Centralized logging systems nearly always involve queuing systems or backpressure; they’re nearly always designed around the idea that you want to get all of the data eventually, not a current view of your system right now. The time-to-alert for your alerts driven by centralized logging is in every case going to be the end-to-end latency of the entire system. Especially if your alert is defined as “some system is in some state for some amount of time”, such as “for 3 minutes this endpoint is not responding”, which is how a lot of production alerts are driven in order to avoid false positives. When some portion of your centralized logging infrastructure slows down, so does your logging pipeline and so does your alerting system. If your logging system is delayed by five minutes and you want to alert on something being in some state for five minutes you’re looking at ten minutes from the time an event begins to the time an alert is fired. Is that ok?

                                                                                                              I strongly prefer, for the purposes of operational observability, to use a time series database and to focus on metrics instead of logs. I use InfluxDB and Grafana for this purpose and my experience has been positive. I install Telegraf on every node and have my local processes talk to telegraf, which performs aggregations at the source and sends them to an influx database, which I view through grafana and drive alerts through pagerduty. This is working well for me.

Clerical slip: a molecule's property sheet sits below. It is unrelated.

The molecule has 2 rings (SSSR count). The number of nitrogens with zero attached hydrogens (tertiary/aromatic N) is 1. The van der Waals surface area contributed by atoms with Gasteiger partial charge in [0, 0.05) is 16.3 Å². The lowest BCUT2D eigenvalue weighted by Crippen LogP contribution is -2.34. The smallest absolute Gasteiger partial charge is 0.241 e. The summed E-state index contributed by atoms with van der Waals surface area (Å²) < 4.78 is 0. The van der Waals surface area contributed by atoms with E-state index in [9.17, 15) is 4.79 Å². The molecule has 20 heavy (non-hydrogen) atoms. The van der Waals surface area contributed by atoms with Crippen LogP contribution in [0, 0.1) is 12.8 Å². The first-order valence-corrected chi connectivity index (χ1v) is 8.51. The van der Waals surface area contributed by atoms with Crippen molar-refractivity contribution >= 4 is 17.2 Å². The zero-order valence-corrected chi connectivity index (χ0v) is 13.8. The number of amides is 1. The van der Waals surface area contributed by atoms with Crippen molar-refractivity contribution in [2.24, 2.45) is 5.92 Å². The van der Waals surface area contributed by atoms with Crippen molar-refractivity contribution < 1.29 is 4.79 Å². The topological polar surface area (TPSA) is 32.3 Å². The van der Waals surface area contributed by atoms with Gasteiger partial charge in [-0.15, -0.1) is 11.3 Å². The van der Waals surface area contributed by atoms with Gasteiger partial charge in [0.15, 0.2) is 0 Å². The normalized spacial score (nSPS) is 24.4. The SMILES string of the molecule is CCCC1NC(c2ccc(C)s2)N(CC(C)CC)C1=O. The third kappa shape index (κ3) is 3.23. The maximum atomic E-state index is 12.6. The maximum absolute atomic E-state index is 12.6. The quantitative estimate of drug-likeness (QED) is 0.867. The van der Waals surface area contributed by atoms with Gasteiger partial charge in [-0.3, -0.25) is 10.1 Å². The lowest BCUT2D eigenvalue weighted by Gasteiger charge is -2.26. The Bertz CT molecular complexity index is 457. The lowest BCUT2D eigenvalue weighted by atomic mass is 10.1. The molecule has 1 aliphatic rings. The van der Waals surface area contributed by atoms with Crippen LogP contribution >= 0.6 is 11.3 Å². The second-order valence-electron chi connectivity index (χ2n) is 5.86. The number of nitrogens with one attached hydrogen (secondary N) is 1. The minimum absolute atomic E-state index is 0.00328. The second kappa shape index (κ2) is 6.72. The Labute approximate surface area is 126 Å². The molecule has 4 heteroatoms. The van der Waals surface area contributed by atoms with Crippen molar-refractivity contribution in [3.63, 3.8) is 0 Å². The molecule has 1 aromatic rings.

If we want to be exceptionally pedantic: technically any append-only, ordered stream of events is a log of some form, and technically writing to a time series database is itself a form of logging. I assume what you mean is: “I have textual application logs, I want to know how my system is doing both now and historically”, and my post is written through that lens.

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                                                                                                                I get what the author is trying to get at with calling it “serverless” and not sure if it’s a good or bad overloading of terms. But, I do think that SQLite is an underappreciated tool for the reasons they described. I wrote the following on Hacker News, but figured I’d add it here to: